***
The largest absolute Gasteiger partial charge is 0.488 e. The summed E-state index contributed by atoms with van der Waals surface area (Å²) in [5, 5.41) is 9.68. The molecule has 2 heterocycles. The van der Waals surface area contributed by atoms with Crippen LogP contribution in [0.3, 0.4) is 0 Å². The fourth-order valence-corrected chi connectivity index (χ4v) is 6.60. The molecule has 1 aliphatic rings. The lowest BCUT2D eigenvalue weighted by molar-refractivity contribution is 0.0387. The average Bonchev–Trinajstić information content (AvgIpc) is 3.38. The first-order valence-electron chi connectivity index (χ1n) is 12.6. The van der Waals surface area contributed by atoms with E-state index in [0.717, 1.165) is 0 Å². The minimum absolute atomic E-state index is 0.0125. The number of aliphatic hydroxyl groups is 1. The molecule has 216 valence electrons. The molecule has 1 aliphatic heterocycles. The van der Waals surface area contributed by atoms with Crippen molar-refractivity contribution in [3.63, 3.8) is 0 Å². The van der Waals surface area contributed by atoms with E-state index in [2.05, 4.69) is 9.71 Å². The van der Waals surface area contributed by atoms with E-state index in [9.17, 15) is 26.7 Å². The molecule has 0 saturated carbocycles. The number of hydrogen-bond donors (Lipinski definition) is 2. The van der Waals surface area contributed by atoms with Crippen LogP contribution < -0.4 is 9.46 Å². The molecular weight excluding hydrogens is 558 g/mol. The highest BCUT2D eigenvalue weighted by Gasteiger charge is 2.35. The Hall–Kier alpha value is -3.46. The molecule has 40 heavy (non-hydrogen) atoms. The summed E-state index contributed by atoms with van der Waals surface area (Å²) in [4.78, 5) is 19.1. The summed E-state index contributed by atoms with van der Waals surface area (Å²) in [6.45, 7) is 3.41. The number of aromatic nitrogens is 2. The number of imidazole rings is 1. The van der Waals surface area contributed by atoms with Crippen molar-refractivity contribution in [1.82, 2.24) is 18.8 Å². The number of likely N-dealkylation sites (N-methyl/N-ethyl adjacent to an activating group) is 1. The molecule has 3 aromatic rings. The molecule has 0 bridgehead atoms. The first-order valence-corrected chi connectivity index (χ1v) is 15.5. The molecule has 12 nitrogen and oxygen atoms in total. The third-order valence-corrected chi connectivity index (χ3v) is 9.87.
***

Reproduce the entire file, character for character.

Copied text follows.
The largest absolute Gasteiger partial charge is 0.488 e. The summed E-state index contributed by atoms with van der Waals surface area (Å²) in [5, 5.41) is 9.68. The molecule has 2 heterocycles. The van der Waals surface area contributed by atoms with Crippen LogP contribution in [0.3, 0.4) is 0 Å². The fourth-order valence-corrected chi connectivity index (χ4v) is 6.60. The molecule has 1 aliphatic rings. The lowest BCUT2D eigenvalue weighted by molar-refractivity contribution is 0.0387. The average Bonchev–Trinajstić information content (AvgIpc) is 3.38. The first-order valence-electron chi connectivity index (χ1n) is 12.6. The van der Waals surface area contributed by atoms with E-state index in [0.717, 1.165) is 0 Å². The minimum absolute atomic E-state index is 0.0125. The number of aliphatic hydroxyl groups is 1. The molecule has 216 valence electrons. The molecule has 1 aliphatic heterocycles. The van der Waals surface area contributed by atoms with Crippen molar-refractivity contribution in [3.63, 3.8) is 0 Å². The van der Waals surface area contributed by atoms with E-state index in [2.05, 4.69) is 9.71 Å². The van der Waals surface area contributed by atoms with E-state index in [9.17, 15) is 26.7 Å². The molecule has 0 saturated carbocycles. The number of hydrogen-bond donors (Lipinski definition) is 2. The van der Waals surface area contributed by atoms with Crippen LogP contribution < -0.4 is 9.46 Å². The molecular weight excluding hydrogens is 558 g/mol. The highest BCUT2D eigenvalue weighted by Gasteiger charge is 2.35. The Hall–Kier alpha value is -3.46. The molecule has 40 heavy (non-hydrogen) atoms. The summed E-state index contributed by atoms with van der Waals surface area (Å²) in [4.78, 5) is 19.1. The summed E-state index contributed by atoms with van der Waals surface area (Å²) in [6.45, 7) is 3.41. The number of aromatic nitrogens is 2. The number of imidazole rings is 1. The van der Waals surface area contributed by atoms with Crippen molar-refractivity contribution in [1.82, 2.24) is 18.8 Å². The number of likely N-dealkylation sites (N-methyl/N-ethyl adjacent to an activating group) is 1. The molecule has 3 aromatic rings. The molecule has 0 bridgehead atoms. The first-order valence-corrected chi connectivity index (χ1v) is 15.5. The molecule has 12 nitrogen and oxygen atoms in total. The third-order valence-corrected chi connectivity index (χ3v) is 9.87.